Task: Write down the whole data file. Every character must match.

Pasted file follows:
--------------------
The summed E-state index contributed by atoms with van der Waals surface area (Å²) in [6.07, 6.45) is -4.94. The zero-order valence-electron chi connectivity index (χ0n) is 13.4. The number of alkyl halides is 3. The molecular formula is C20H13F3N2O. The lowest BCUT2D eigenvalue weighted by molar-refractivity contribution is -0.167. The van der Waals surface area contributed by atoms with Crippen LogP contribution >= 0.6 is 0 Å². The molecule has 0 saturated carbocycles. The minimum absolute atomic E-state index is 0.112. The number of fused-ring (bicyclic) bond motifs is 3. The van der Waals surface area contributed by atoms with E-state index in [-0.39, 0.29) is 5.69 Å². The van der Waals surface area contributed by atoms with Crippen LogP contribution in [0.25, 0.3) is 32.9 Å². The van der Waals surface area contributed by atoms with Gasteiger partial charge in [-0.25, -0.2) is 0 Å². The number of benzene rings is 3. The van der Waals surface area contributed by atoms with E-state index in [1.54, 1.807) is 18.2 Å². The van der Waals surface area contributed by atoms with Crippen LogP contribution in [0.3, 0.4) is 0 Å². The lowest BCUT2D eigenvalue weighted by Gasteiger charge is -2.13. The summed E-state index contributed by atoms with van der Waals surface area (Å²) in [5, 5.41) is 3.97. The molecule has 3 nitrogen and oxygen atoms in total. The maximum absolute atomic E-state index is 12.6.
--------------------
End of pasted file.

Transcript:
The summed E-state index contributed by atoms with van der Waals surface area (Å²) in [6.07, 6.45) is -4.94. The zero-order valence-electron chi connectivity index (χ0n) is 13.4. The number of alkyl halides is 3. The molecular formula is C20H13F3N2O. The lowest BCUT2D eigenvalue weighted by molar-refractivity contribution is -0.167. The van der Waals surface area contributed by atoms with Crippen LogP contribution >= 0.6 is 0 Å². The molecule has 0 saturated carbocycles. The minimum absolute atomic E-state index is 0.112. The number of fused-ring (bicyclic) bond motifs is 3. The van der Waals surface area contributed by atoms with E-state index in [-0.39, 0.29) is 5.69 Å². The van der Waals surface area contributed by atoms with Crippen LogP contribution in [0.25, 0.3) is 32.9 Å². The van der Waals surface area contributed by atoms with Gasteiger partial charge in [-0.25, -0.2) is 0 Å². The number of benzene rings is 3. The van der Waals surface area contributed by atoms with E-state index in [1.54, 1.807) is 18.2 Å². The van der Waals surface area contributed by atoms with Crippen LogP contribution in [0.3, 0.4) is 0 Å². The lowest BCUT2D eigenvalue weighted by Gasteiger charge is -2.13. The summed E-state index contributed by atoms with van der Waals surface area (Å²) in [5, 5.41) is 3.97. The molecule has 3 nitrogen and oxygen atoms in total. The maximum absolute atomic E-state index is 12.6.